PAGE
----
In summary, metaphysics does not endorse a positive or partial theory but does endorse a neutral one, a theory for which our world would have to be just as Nagarjuna and the Buddha describe it. This is the situation and if we accept it then we have solved metaphysics. It would be impossible to prove that this is not the correct solution, as we would have to do in order to prove that any other theory is true, so it is job done. The solution for every metaphysical dilemma would be to abandon the two extreme views from which it is formed and to try to understand the alternative.

We would treat these pairs of theories as category-errors and not as exhausting the possibilities, and so this solution causes no problems for classical logic. Indeed, it would be precisely the habit of scholastic philosophers of seeing these pairs of theories as true contradictory pairs for the dialectic, such that there could be no other option, that is the mistake and lapse of rigour referred to at the start of this essay, for it renders metaphysics intractable. Once this mistake is made nondualism appears to be paradoxical and so must be ruled out, rendering the world incomprehensible.

This explains in outline one workable solution for all major problems of philosophy and the reason why these problems do not arise for the philosophical scheme of Middle Way Buddhism, Philosophical Taoism, Sufism, advaita Vedanta, the Christianity of A Course in Miracles and all other instances of the nondual doctrine.

It is difficult to see why it should be a lot longer before all serious philosophers agree that an axiom of unity is the only solution for metaphysics that works. The problem of consciousness alone seems enough to show that a new idea is required in western though, and what other relevant new idea is available and likely to work? At least this one is well developed as a theory, has an extensive literature and has been tested beyond all hope of falsification. For now, however, we must keep busy defending metaphysics from the charge that it is useless, even though such a charge could only be laid by someone who has not noticed or refuses to consider the solution offered here.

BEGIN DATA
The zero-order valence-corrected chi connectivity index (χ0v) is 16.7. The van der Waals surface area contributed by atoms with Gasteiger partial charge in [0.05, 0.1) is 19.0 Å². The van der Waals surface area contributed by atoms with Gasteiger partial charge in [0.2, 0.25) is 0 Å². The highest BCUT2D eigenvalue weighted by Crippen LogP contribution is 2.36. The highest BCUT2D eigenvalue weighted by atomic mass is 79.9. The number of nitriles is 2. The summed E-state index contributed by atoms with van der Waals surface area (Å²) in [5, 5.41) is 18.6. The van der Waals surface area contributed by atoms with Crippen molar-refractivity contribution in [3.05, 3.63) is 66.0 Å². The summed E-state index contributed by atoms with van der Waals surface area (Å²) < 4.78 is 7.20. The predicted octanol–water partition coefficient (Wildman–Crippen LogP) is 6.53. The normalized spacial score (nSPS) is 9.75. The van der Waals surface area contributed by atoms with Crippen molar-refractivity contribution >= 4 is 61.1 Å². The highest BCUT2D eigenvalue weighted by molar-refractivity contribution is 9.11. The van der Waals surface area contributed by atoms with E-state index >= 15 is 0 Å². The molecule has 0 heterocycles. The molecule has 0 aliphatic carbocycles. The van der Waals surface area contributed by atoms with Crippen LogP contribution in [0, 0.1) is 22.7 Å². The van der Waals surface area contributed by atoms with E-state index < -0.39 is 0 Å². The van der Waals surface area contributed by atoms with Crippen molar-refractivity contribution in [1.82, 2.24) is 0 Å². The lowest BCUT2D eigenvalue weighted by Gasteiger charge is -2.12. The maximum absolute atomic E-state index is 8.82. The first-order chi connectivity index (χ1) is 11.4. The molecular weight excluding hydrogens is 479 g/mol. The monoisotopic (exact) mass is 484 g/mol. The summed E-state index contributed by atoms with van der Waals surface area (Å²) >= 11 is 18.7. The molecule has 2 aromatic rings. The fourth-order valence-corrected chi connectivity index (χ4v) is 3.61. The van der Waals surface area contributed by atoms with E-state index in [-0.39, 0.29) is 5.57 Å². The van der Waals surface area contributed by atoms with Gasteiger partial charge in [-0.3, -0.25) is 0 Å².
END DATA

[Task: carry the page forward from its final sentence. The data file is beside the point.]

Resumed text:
This essay has a sequel further discussing the philosophical mistake referred to here.

7 Responses to Metaphysics in a Nutshell: A Lazy Philosopher’s Guide

  1. Very clear, thanks Peter. No danger in becoming a Buddhist! 😉

  2. dondeg says:

    The whole idea of “professional philosopher” seems like an oxymoron to me.

  3. dondeg says:

    Sorry, Pete, I just wanted the line above in a comment box all to itself. 😉 This has tons of fun and useful stuff in it that cuts across many levels. Even some mundane ones that I won’t get into here, but thanks…some of your management advice above has been helpful for some issues I’m facing even in my day job.

    Yes, the axiom of unity. Nice way to say it. My latest post “Transfinite Madness” explores the One and the Many issue. But like you said, from the correct vantage point, all the metaphysical problems are variations of the same core problem. I’d fall back on Nicholas of Cusa here; I did in Transfinite Madness. Cusa’s formula can be stated: